This is just Part 1 of Balik Pulau. Look out for Part 2 where Yoke Pin took us on a trip down Balik Pulau lanes!

Want To Be Another Kind of Apprentice?

I found out about this programme from Fidel, a friend who is the PAPA Programme Coordinator. I’ve known her for a while now and she and her husband are very supportive of heritage arts and events of Penang. Her two children are active in Anak-anak Kota, a brilliant programme for Penang school children. In fact I know quite a few outgoing youth who used to work with Janet Pillai on her highly commendable Anak-anak Kota Programme (which also netted Janet the DIGI Award).
This is Fidel, the programme coordinator
Anyway, I had been meaning to write about this PAPA or Penang Apprenticeship Programme for Artisans for some time now. It’s a great initiative under Penang Heritage Trust to ensure that dying trades have some form on continuity. History and culture are after all intertwined. Especially in Penang.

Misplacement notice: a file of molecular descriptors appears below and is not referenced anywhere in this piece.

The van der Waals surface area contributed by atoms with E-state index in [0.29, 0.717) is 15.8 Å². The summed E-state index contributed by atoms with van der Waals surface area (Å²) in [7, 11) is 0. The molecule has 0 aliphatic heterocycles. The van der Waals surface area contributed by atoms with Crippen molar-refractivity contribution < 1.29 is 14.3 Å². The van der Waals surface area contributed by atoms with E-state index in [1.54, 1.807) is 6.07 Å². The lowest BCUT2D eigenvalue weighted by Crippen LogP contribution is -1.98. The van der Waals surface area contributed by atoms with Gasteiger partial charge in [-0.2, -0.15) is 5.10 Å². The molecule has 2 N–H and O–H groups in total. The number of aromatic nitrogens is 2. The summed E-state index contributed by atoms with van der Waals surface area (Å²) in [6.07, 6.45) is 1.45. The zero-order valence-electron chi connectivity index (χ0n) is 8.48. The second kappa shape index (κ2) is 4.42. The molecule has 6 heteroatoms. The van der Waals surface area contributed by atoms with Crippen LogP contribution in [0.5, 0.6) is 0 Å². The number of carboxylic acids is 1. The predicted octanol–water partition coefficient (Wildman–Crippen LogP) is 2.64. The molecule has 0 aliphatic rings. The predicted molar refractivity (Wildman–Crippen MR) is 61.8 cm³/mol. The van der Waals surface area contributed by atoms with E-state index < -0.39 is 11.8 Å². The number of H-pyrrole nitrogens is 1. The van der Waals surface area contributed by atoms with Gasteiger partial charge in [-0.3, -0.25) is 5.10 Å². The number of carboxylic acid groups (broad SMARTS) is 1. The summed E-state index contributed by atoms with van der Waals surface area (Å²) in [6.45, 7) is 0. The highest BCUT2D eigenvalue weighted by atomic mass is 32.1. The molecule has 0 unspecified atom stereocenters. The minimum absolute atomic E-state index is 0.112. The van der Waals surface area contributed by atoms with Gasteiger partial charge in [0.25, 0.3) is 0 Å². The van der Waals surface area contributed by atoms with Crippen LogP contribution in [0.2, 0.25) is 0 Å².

penang apprenticeship program for artisans
To take part in this PAPA Programme, you have to dedicate a good deal of time (4 hours a day I believe) as you will be taught by the the masters themselves. Their target group is essentially people who will learn the crafts and use these newfound skills to help themselves earn a good living. It is certainly not for people like me who want to learn it as a hobby! That’s a no-no because it defeats the original purpose of the apprenticeship.
rattan baskets made by the apprentices
As some of these teachers are aging, it is a sad fact that when they pass on, their skills pass on with them too. Their skills are another kind of assets which matter a lot to our history and heritage. While I am wistful about this fact, it is heartening that PHT is taking the first step to ensure these amazing arts are not lost.